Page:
If your background fabric is red or watermelon pink and your thread for the flesh of the melon matches your background fabric, leave the dark gingham checks inside the watermelon shape blank, as shown in the photo above (and as indicated on the charted pattern included below).
If your background fabric is a different color from the flesh of the watermelon, fill the watermelon flesh shape completely with double cross stitches to provide a solid color for the watermelon flesh.
Stitch the flesh of the watermelon first.
Next, work the light green inside strip for the rind, followed by the darker green outer strip.
Work the watermelon seeds next. These are worked on top of the stitches already worked.
Next, work all the white background foundation stitches, which are double cross stitches and cross stitches.
When all the foundation cross stitches and double cross stitches in white are complete, work the green accent stitches around the edge of the design.
Finally, work the white lacing stitches through the foundation stitches to finish the lace-like effect of the background.
All embroidery for this sample is worked with two strands of DMC Six Strand Embroidery Floss with the exception of the watermelon seeds, which are worked with three strands.
Use a size 8 embroidery needle for the following stitches.
In gingham embroidery, unlike counted cross stitch, each cross stitch and double cross stitch is worked individually, one at a time. On most gingham embroidery projects, the back of the embroidery is exposed. By stitching each cross stitch or double cross stitch completely before moving on to the next, the connecting threads from stitch to stitch on the back of the fabric are kept to a minimum.
It’s okay to use knots with gingham embroidery, since the items are usually made to be laundered and you want the threads to be secure. Begin each new thread with a knot, and when ending a thread, knot it off on the back around previous stitches.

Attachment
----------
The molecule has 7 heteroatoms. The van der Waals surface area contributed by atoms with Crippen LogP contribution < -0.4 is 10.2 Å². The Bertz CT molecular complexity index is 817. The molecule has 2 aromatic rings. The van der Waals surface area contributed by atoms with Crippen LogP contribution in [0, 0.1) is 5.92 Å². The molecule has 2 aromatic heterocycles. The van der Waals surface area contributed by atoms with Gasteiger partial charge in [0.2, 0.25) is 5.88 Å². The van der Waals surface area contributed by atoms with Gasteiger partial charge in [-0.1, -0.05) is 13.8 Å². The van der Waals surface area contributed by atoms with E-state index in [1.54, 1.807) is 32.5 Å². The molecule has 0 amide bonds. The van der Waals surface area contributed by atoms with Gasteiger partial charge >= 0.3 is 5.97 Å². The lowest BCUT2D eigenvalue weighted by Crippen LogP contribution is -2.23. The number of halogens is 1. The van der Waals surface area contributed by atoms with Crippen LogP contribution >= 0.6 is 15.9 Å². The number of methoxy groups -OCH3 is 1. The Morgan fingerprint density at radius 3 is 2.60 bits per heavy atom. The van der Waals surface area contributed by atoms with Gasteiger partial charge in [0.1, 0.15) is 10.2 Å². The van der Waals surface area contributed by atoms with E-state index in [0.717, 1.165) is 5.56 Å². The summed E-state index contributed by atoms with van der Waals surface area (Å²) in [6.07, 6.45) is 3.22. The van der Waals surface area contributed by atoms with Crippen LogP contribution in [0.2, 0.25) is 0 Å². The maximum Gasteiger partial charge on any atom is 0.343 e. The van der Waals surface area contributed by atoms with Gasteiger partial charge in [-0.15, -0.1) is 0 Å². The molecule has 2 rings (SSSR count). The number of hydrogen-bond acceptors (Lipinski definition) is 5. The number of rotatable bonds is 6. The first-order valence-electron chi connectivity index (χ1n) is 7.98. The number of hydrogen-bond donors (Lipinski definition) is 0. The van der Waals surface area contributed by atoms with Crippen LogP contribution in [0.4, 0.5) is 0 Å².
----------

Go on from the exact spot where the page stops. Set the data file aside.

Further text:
Bring your needle and thread up at A, in one corner of a gingham check, and take it to the back at B, to create a diagonal straight stitch across the check.
Bring the needle and thread to the front at C and to the back at D, to create another diagonal straight stitch on top of A-B.
To maintain a neat, uniform look, make sure that the top diagonal stitch always crosses in the same direction.
Try to move from stitch to stitch in a logical order, so that as little thread as possible is traveling across the back of the fabric.
If you find that you have to move across a significant space to get to your next starting point, turn your work over and run the working thread under the backs of previous stitches.
Double Cross Stitch
Work a cross stitch, as explained above.
Bring the needle and thread to the front at A, in the center edge of the gingham check and return to the back at B, directly opposite, vertically.
Bring the needle and thread to the front at C, on the side edge of a gingham check and return to the back at D, on the opposite edge.
Note: It doesn’t matter if you work these stitches from top to bottom and bottom to top, left to right or right to left, as long as you are consistent in the finished direction of the stitches.
Filled Daisy Stitch
Use three strands floss in the needle for the watermelon seeds.
Bring the needle and thread to the front of the fabric at A, and take it to the back of the fabric at A.
Pull the thread through until a small loop remains on top of the fabric.
Bring the needle and thread to the front at inside the loop as shown.